Metamodern Sounds In Country Music

Sturgill Simpson

Top Mountain / Thirty Tigers, 2014

http://www.sturgillsimpson.com

REVIEW BY: Jason Warburg

ORIGINALLY PUBLISHED: 11/03/2021

There are times when it seems to me that the only real stamp of quality you need when considering an album in the Country / Americana realm is this: was it produced by Dave Cobb? If it was, you can pretty much count on intelligent, original, heartfelt songs framed by production that’s retro and clever but never obtrusive; in fact it’s sometimes so subtle you have to pay close attention to catch all the great choices that keep getting made.

Still, I have my doubts about how much of that was on Sturgill Simpson’s mind when he was putting together Metamodern Sounds In Country Music. He was probably more concerned about coming up with a sophomore release that had a chance of surpassing the virtual Waylon Jennings tribute album that was his 2013 debut High Top Mountain. No worries there, though; from the beginning Simpson has been something of a musical unicorn—an artist with a natural affinity for the very specific genre of old-time outlaw country, but absolutely no patience for anyone who tries to put him in a stylistic box. His music has always been too bold and rangy and stubbornly off-beat for that. (Evidence of the latter trait includes his more recent urge to put out two albums’ worth of bluegrass covers of his own songs, because… well, because he could.)

Opener “Turtles All The Way” sets the bar for iconoclasm high as Simpson casually quick-cuts from Biblical imagery of Jesus, the devil and a lake of fire to visions of Buddha and the “glowing light within,” to “a gateway in our mind” that leads to a place “where reptile aliens made of light cut you open and pull out all of your pain.” The descriptor “cosmic country” is useful here, but honestly doesn’t even begin to parse this stuff; this song is pure Sturgill, a late-night cable preacher’s acid trip. Also, it has bells. BELLS, people.

It’s not like Simpson has abandoned Waylon entirely, though, or ever would. “Life Of Sin” follows with an old-school barroom boogie about a guy who’s drinking and smoking himself silly trying to forget the woman who both made him crazy and gave him all his songs. Echo-drenched as it is, the easygoing, fun-loving sway of “Living The Dream” suggests another musical cousin: Jimmy Buffett, at least if the latter ever featured wobbly, greasy slide guitar solos. “Voices” finds Sturgill turning philosophical again even as he turns a series of clever phrases, e.g. “A picture’s worth a thousand words, but a word ain’t worth a dime.” my_heart_sings_the_harmony_web_ad_alt_250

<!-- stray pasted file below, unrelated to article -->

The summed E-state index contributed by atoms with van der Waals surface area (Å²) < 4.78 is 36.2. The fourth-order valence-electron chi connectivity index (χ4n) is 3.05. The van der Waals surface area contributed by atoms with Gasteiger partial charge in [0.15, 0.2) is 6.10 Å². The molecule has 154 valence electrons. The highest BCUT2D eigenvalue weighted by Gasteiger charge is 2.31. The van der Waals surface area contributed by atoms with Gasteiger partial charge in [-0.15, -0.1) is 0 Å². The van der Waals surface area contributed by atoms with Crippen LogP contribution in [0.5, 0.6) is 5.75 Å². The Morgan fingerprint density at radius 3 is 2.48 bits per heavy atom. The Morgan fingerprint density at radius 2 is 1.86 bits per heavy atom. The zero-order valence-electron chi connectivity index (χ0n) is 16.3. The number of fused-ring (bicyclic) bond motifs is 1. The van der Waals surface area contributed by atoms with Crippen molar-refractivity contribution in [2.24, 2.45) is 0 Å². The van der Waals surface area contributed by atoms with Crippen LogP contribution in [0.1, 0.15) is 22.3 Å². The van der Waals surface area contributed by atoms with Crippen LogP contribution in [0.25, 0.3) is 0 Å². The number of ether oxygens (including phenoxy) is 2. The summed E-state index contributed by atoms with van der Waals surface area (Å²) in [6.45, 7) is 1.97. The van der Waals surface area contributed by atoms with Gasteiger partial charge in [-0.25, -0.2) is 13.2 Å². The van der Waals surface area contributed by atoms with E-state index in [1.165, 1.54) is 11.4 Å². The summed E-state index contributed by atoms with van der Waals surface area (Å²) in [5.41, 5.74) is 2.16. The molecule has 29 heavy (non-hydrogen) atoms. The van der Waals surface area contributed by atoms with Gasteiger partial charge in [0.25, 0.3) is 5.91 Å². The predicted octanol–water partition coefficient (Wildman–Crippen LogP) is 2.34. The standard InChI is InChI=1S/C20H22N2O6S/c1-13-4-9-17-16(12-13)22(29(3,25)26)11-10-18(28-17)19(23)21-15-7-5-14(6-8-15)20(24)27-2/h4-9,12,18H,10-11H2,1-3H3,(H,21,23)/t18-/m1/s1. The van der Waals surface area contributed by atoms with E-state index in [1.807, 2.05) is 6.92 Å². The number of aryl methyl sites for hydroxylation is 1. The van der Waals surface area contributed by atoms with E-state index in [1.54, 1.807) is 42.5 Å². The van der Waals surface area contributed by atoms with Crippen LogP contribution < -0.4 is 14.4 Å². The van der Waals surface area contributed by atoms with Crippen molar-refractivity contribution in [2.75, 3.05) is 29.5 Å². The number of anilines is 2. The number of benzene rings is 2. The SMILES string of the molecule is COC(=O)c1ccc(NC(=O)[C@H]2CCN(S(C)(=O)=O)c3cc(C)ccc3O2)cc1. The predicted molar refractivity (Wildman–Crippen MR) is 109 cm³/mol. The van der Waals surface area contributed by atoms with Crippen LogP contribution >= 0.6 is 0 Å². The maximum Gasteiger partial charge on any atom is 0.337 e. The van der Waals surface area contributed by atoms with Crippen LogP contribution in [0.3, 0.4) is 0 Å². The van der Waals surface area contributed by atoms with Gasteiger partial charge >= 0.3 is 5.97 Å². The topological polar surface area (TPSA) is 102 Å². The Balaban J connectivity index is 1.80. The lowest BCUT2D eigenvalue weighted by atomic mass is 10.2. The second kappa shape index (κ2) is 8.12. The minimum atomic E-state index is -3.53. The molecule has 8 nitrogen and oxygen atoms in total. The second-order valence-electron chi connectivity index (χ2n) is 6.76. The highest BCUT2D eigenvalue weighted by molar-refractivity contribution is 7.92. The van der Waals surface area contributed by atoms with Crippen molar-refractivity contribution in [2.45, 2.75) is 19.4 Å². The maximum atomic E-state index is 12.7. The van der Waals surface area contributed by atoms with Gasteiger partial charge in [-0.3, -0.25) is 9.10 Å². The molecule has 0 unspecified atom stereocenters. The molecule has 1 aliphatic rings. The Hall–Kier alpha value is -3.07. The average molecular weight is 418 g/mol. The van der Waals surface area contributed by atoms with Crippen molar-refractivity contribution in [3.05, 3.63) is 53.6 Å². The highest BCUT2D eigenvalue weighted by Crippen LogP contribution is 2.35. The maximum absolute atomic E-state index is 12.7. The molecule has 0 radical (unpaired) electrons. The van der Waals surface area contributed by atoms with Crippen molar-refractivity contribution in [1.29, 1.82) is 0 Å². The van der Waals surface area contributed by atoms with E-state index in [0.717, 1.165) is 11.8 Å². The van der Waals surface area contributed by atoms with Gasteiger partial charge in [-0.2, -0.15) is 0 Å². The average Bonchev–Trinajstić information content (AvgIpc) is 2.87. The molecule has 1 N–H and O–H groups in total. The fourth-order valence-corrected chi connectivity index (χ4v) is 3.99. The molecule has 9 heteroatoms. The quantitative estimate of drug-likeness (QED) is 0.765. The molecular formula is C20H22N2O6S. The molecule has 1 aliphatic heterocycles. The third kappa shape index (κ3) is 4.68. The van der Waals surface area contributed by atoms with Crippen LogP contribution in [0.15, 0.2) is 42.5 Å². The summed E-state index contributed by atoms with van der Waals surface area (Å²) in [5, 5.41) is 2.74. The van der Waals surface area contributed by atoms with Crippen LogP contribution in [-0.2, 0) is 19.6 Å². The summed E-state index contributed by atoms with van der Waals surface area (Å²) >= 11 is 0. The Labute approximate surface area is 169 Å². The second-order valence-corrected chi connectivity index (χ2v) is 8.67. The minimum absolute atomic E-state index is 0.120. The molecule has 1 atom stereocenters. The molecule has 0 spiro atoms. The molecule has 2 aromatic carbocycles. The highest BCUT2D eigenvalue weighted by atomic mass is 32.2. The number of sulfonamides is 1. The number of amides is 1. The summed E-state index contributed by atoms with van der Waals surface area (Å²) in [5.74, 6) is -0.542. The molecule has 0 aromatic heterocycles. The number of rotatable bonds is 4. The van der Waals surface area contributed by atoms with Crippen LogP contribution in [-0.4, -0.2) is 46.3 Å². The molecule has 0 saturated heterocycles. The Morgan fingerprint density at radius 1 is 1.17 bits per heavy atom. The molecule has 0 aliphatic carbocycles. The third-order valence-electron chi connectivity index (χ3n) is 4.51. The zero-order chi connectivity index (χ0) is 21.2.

A pair of fascinating covers occupies the middle of the album like a flashing neon sign reading “CHECK OUT MY RANGE.” First, Simpson tackles Burford Abner’s classic early-country road song “Long White Line,” which takes a subject that’s become familiar over the years—the lonely trucker—and invests an otherwise bouncy tune with writerly detail and a rich undercurrent of melancholy. Then he turns your expectations inside out and upside down by reinventing ’80s popsters When In Rome’s pulsing hit “The Promise” as a sky-hugging country weeper. I mean, dude.

Assuming the songwriting chair again, Simpson delivers an upbeat gospel-tinged country-rocker (“A Little Light Within”), another metaphysical meditation (“Just Let Go”), and a closer that feels like everything that came before rolled up in one blazing fattie. Opening with weird tape effects, “It Ain’t All Flowers” moves into an eerie, atmospheric acoustic-electric fugue in support of another introspective lyric (“Cleaning out the darkest corners of my mind / Taking all my full circles, and making straight lines / Been getting to the bottom of the bottom getting to me / Holding up the mirror to everything I don’t want to see…”). As a fuzzed-out electric guitar asserts itself more and more and Simpson picks up some growl in his vocals, we’re edging into Southern Rock territory—which fits the song beautifully. Around 4:40 we go into full freakout mode again with more tape effects and distorted riffing, as if to prove that country boys like to screw around in the studio just as much as Pink Floyd or Tame Impala.

Still, the oddest choice made here might be to leave the actual final song—a hidden track called “Pan Bowl”—as such. It’s a gorgeous acoustic story-song delivered with real affection and enthusiasm, and one that clearly means a lot to Simpson, seeing as how he named his publishing imprint Pan Bowl Music… but he doesn’t make the song an official part of the album?

I honestly don’t know what Sturgill was thinking there, but it’s clear he is a thinker. He’s also, in a word, excitable, and not just in the way he skips across genres and subject matter like a turntable in an earthquake—his vocals can be unpredictable, too. Sometimes he’s cruising through a song in second gear and all of a sudden his vocals double-shift into fourth and it knocks you back for a second—but it always works. Sturgill just seems to be a man who takes pleasure in surprising his audience.

Metamodern Sounds In Country Music lives up to its lofty title, a genuine cosmic-country rocket ride through religion, philosophy, self-interrogations and barroom singalongs, captained by a larger-than-life character steeped in the history of his music and people, but determined to create something fresh and new rather than repeat the past he clearly reveres. Sturgill Simpson is a genuine original in a musical realm that needs them more than ever today.

Rating: A-

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